Commissions of Inquiry Bill: Senate panel approves controversial bill

Proposed law will vest bodies with authority to constitute international teams

Riazul Haq February 17, 2017

ISLAMABAD: The Senate Standing Committee on Law and Justice has endorsed the controversial Pakistan Commissions of Inquiry Bill, 2016. If passed by the upper house, the bill would bring powers of fact-finding bodies at a par with civil and criminal courts.

The inquiry commissions will also have the authority to constitute international teams and seek international cooperation from foreign countries or agencies to acquire both information and documents.

The bill has already been passed by the National Assembly despite the opposition’s protest against the backdrop of the controversy over the Panamagate scandal on November 29, 2016 when it walked out from the house thrice.

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The opposition initially protested against the bill, terming it ‘toothless’ but later incorporated suggestions from opposition groups, including the Pakistan Peoples Party.

Senator Muhammad Javed Abbasi on Thursday chaired the meeting which also included Law and Justice Minister Zahid Hamid and Special Assistant to Prime Minister on Law and Justice Zafarullah Khan.

The members unanimously passed the bill while the house deferred discussion on another agenda item ‘The National Accountability (Amendment) Bill, 2017’ as another parliamentary committee was looking into overhauling the law. The report on the bill will now be presented in the Senate to get its approval to refer it to the parliamentary committee.

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The bill

Under the proposed law, the federal government will have the power to constitute a commission, which will conduct the inquiry and perform its functions in accordance with the terms of reference (ToR) specified in the notification.

“The federal government shall specify the time period within which such inquiry shall be concluded, provided that the federal government may, on the request of the chairman of the commission, extend the time specified,” reads the draft of the bill.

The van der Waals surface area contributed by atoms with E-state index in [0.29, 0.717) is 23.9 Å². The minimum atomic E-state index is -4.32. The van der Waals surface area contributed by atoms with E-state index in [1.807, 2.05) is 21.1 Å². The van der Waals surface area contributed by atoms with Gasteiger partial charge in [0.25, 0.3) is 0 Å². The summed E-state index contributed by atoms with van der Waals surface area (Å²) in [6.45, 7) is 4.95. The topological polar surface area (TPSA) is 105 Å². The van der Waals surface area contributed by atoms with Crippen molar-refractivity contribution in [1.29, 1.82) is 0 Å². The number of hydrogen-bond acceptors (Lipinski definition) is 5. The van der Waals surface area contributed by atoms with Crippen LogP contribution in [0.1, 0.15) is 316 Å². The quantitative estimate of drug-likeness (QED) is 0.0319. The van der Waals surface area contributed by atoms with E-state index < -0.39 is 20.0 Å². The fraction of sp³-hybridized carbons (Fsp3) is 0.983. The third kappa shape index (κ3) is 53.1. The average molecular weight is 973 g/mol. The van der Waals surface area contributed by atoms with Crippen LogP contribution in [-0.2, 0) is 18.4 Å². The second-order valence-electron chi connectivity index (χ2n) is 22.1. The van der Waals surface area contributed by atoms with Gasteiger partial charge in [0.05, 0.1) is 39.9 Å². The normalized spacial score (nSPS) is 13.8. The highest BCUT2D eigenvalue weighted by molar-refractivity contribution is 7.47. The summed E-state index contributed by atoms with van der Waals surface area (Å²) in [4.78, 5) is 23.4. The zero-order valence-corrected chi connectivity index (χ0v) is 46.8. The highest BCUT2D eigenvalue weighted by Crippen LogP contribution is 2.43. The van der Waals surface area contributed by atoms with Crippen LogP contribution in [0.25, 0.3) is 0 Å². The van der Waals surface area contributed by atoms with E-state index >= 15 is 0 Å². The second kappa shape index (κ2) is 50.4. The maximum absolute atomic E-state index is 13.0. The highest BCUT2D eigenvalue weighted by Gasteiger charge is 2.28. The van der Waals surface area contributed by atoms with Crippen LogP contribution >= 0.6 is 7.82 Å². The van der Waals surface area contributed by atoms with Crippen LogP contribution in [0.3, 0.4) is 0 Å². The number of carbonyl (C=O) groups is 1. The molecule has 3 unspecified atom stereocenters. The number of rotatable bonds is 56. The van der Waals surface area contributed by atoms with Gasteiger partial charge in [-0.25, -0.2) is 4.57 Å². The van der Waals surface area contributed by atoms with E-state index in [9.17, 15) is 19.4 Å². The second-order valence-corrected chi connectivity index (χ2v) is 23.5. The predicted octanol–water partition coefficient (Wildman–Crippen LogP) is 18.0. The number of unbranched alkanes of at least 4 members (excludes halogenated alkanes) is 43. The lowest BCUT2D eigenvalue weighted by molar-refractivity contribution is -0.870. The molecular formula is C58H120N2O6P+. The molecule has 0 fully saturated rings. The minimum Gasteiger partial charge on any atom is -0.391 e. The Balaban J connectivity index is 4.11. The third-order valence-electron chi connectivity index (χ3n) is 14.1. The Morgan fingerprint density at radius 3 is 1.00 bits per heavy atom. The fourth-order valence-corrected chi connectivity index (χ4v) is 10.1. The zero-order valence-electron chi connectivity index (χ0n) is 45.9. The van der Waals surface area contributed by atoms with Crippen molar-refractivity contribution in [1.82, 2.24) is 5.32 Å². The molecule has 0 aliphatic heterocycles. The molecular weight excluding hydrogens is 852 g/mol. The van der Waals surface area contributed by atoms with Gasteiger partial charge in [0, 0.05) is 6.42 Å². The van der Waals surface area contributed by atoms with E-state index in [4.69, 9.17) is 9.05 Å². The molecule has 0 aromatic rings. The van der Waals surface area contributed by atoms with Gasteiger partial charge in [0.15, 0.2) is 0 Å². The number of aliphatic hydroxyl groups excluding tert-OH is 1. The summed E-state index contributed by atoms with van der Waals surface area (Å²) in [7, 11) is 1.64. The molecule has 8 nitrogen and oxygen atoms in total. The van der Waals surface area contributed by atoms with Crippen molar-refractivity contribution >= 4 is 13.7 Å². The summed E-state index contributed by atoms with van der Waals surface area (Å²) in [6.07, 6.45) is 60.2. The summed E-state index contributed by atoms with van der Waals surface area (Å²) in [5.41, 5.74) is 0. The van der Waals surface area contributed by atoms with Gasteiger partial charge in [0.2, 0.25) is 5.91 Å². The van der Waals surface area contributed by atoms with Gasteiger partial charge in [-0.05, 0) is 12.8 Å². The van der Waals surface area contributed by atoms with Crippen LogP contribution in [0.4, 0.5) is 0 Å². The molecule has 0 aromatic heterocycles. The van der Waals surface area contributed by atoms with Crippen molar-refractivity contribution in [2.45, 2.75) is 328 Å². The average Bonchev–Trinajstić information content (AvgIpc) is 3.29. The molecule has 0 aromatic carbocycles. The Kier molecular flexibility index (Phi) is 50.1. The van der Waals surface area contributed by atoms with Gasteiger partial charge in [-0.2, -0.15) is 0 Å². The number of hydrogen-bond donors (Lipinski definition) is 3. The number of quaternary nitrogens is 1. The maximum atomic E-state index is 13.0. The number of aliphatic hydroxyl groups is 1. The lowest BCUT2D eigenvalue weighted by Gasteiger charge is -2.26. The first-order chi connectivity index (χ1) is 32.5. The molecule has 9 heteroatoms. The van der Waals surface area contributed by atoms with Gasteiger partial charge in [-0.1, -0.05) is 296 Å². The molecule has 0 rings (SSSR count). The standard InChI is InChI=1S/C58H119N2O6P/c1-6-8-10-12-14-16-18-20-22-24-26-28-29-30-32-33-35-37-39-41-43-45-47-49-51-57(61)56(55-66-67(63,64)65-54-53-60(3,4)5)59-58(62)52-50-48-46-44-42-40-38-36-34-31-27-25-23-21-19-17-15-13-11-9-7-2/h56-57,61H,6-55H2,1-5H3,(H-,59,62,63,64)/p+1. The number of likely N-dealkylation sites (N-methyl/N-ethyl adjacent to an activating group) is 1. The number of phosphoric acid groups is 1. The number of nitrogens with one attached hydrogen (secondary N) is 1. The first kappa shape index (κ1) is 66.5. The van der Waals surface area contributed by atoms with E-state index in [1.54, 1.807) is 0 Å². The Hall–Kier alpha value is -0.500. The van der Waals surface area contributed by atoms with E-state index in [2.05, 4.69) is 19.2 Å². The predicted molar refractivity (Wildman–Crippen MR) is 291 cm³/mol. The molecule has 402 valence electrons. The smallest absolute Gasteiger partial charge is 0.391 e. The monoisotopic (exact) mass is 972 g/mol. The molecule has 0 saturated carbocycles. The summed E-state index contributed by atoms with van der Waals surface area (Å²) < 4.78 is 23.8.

The proposed commission, under the new law, will have the powers of a civil, criminal court under the Code of Civil Procedure, 1908. It can also order police investigation, punishment and contempt etc.

“The chairman or any officer, not below the rank of an officer of BS-18, especially authorised in this behalf by the chairman may enter any building or place where the commission has reason to believe that any books of account or other documents relating to the subject matter”.

The enhanced authority of the commissions will include powers to constitute international teams and seek international cooperation from foreign countries or agencies to get information, documents and evidence.

Besides it will have powers to issue letters of request to foreign judicial authorities to record evidence.

Similarly, the report of the commission will be made public within 30 days of its submission. However, some parts of the final report may be held from public after consensus between the government and the commission.

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Senator Muzafar Hussain Shah asked the advisor to premier what would be done if the federal government stopped releasing the reports like Hamoodur Rahman and Abbottabad Commission reports.

To this Khan replied that under the new law, only the commission will have the authority to not release certain details of the report.

Senate Chairman Raza Rabbani had referred the bill to the law and justice committee headed by Javed Abbasi of the ruling Pakistan Muslim League-Nawaz after its introduction by the government in the house last month.

The government was forced to draft a new law after the then chief justice Anwar Zaheer Jamali wrote back to Prime Minister Nawaz Sharif refusing to constitute an inquiry commission to hold investigations into the Panama leaks scam under the 1956 law terming it toothless.

Published in The Express Tribune, February 17th, 2017.


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